But here’s the lesson I learnt from this.  My perception was that I had failed, horribly, and let down the whole team.  But actually, the rest of the programme was pretty solid.  Others told me (and I don’t think they were simply being kind) that they’d barely noticed, and that as a team we’d done a decent job explaining complex issues to a voting audience that evening.  So next time you stumble during a presentation, don’t write it off.  You may yet get the job done.  (And, if you have notes on cards — don’t forget to use them!)

Want to have a go reading off my autocue — at one of my business skills workshops?  Have fun working on your deadlines at Headline Deadline in Brighton on Friday 2 June … click here for more details! 

This idea is nicked as much from the gym as from the newsroom, but bear with me.

It came to me the other day in the middle of the Fat Burn Circuits Class at The Gym (Madeira Drive — can’t recommend it highly enough).  Our feisty instructor (Saskia, can’t recommend her highly enough) was about twenty minutes into the half hour punishment session when she looked around at us all beginning to wilt and beamed “Come on guys, it’s called fat-burn for a reason!”

 

Do you see what she did there?  If not, try this — about ten minutes later, during the delicious cool-down phase (that’s when the pain is over and you’re lying on the floor trying to stretch rather than creak) Saskia said:  “We’ve done a lot of leg-work today, so this is a good stretch for those quads.”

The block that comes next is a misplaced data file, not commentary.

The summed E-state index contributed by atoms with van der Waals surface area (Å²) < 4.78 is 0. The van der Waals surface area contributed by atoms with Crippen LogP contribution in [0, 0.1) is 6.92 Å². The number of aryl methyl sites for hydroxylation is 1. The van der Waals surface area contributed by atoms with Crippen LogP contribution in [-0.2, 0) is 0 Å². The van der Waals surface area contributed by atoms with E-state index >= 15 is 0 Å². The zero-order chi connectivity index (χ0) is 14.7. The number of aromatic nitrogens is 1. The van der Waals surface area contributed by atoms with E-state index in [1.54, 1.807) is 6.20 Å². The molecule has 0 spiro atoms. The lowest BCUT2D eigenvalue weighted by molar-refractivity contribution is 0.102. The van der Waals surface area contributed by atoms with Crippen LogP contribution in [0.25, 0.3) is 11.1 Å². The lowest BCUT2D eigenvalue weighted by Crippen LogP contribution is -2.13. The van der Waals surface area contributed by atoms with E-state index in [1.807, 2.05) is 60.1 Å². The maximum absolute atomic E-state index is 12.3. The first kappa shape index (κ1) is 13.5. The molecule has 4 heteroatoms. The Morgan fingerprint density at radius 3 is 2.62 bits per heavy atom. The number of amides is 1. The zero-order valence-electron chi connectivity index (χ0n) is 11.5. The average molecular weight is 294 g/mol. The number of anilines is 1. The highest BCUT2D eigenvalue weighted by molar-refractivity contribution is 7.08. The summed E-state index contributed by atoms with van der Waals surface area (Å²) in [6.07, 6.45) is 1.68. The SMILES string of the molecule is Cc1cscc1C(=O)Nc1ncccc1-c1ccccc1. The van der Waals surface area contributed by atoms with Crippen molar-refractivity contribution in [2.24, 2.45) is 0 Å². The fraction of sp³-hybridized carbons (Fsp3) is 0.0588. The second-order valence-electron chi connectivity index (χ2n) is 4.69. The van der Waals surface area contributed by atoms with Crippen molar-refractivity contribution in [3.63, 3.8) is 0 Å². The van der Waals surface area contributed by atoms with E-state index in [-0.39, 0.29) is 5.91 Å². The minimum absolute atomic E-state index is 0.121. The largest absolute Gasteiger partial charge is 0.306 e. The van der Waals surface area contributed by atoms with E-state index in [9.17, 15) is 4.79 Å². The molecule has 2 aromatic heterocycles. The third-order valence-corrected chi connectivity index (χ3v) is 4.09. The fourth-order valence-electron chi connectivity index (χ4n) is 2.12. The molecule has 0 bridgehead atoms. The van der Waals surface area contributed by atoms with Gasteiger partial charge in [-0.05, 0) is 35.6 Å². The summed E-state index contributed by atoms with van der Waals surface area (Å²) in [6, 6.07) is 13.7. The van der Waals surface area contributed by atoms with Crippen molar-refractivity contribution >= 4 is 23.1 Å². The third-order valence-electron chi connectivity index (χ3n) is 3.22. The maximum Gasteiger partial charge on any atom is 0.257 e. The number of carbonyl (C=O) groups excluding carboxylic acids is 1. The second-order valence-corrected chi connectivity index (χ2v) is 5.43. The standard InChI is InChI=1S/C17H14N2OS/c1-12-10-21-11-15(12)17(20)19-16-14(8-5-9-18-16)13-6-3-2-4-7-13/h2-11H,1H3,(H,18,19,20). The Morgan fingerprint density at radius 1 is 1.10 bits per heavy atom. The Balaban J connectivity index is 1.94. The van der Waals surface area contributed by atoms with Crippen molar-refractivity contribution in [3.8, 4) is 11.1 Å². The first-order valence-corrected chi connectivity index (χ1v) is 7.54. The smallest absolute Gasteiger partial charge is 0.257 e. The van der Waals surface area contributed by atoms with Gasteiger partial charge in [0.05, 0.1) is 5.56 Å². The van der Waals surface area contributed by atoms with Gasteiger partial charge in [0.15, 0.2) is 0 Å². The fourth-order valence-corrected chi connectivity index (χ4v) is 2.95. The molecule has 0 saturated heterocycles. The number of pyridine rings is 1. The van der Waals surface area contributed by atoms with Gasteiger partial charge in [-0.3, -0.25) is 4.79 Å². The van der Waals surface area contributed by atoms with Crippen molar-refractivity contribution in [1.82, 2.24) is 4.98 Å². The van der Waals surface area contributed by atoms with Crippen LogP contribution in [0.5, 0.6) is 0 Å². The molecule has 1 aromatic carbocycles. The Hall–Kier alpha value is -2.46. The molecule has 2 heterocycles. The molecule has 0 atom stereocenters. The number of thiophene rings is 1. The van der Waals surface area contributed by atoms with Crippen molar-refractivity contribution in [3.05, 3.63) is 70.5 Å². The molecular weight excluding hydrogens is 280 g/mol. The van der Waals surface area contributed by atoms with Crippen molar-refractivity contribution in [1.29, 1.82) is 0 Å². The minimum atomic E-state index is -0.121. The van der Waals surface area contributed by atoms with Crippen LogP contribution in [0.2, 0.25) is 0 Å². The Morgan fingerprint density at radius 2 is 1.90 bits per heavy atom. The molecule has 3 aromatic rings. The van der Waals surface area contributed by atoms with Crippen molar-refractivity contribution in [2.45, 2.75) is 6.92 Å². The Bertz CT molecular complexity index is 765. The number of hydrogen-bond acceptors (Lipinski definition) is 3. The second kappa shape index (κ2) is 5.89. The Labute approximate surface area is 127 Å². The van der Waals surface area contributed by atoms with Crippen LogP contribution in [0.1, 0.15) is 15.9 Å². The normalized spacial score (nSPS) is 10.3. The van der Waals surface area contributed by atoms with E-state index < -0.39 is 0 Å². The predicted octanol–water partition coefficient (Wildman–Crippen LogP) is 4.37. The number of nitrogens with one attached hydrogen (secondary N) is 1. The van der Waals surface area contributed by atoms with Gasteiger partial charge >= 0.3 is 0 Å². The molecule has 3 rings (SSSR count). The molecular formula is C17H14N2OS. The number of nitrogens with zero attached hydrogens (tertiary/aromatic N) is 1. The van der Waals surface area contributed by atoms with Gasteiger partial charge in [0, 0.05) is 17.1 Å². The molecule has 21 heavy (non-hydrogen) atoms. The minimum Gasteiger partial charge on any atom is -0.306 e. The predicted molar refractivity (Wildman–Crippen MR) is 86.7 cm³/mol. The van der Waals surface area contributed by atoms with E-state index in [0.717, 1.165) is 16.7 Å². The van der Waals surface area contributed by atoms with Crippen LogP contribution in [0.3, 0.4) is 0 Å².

Twice in a few minutes, Saskia had given me a reason to do something.  It meant that I made the connection in my brain between what I was doing, and what it was trying to achieve.  It made doing it easier.  And it made me realise how often in life and at work we chug along doing the same things the same way without reminding ourselves why.

 

But reminding people why they’re doing something can be very powerful.  In my newsroom world, I’m more likely to be fired up about a news story on hospital reform if my editor has reminded me the latest audience research has shown that health stories matter more to our viewers than any other.  I’ll accept defeat more gracefully when I’m told we’re headlining, say, the arty story instead of the sports story at 10.30pm — if I’ve been reminded it’s part of  a six month strategy to improve audience perceptions of our arts coverage.

 

Whether you’re on your knees making a case for a decision, or on your knees longing for that post-circuit shower, being reminded why you’re there might help ease the pain.